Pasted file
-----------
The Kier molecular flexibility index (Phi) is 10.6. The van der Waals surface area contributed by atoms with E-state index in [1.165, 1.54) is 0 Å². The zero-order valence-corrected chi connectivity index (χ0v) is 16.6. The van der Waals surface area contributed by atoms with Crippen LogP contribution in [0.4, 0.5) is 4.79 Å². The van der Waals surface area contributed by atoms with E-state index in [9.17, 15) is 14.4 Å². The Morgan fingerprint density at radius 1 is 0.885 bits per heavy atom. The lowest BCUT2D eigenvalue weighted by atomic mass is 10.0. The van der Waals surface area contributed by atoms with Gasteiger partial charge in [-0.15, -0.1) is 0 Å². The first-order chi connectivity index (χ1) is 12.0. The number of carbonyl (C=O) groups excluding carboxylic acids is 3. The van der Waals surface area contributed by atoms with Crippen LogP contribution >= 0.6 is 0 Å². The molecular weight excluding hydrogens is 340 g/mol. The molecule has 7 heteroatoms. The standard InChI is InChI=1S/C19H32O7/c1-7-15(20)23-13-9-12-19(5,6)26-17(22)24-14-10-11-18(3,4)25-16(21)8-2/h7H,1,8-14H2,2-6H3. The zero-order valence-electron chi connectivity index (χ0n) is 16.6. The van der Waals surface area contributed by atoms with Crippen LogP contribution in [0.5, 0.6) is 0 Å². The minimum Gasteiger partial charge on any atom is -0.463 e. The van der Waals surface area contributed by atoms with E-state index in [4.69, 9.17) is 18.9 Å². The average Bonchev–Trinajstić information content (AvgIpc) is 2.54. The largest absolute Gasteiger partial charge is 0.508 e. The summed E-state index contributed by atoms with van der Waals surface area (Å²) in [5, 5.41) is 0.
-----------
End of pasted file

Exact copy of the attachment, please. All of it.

The Kier molecular flexibility index (Phi) is 10.6. The van der Waals surface area contributed by atoms with E-state index in [1.165, 1.54) is 0 Å². The zero-order valence-corrected chi connectivity index (χ0v) is 16.6. The van der Waals surface area contributed by atoms with Crippen LogP contribution in [0.4, 0.5) is 4.79 Å². The van der Waals surface area contributed by atoms with E-state index in [9.17, 15) is 14.4 Å². The Morgan fingerprint density at radius 1 is 0.885 bits per heavy atom. The lowest BCUT2D eigenvalue weighted by atomic mass is 10.0. The van der Waals surface area contributed by atoms with Gasteiger partial charge in [-0.15, -0.1) is 0 Å². The first-order chi connectivity index (χ1) is 12.0. The number of carbonyl (C=O) groups excluding carboxylic acids is 3. The van der Waals surface area contributed by atoms with Crippen LogP contribution >= 0.6 is 0 Å². The molecular weight excluding hydrogens is 340 g/mol. The molecule has 7 heteroatoms. The standard InChI is InChI=1S/C19H32O7/c1-7-15(20)23-13-9-12-19(5,6)26-17(22)24-14-10-11-18(3,4)25-16(21)8-2/h7H,1,8-14H2,2-6H3. The zero-order valence-electron chi connectivity index (χ0n) is 16.6. The van der Waals surface area contributed by atoms with Crippen LogP contribution in [0.5, 0.6) is 0 Å². The minimum Gasteiger partial charge on any atom is -0.463 e. The van der Waals surface area contributed by atoms with E-state index in [4.69, 9.17) is 18.9 Å². The average Bonchev–Trinajstić information content (AvgIpc) is 2.54. The largest absolute Gasteiger partial charge is 0.508 e. The summed E-state index contributed by atoms with van der Waals surface area (Å²) in [5, 5.41) is 0.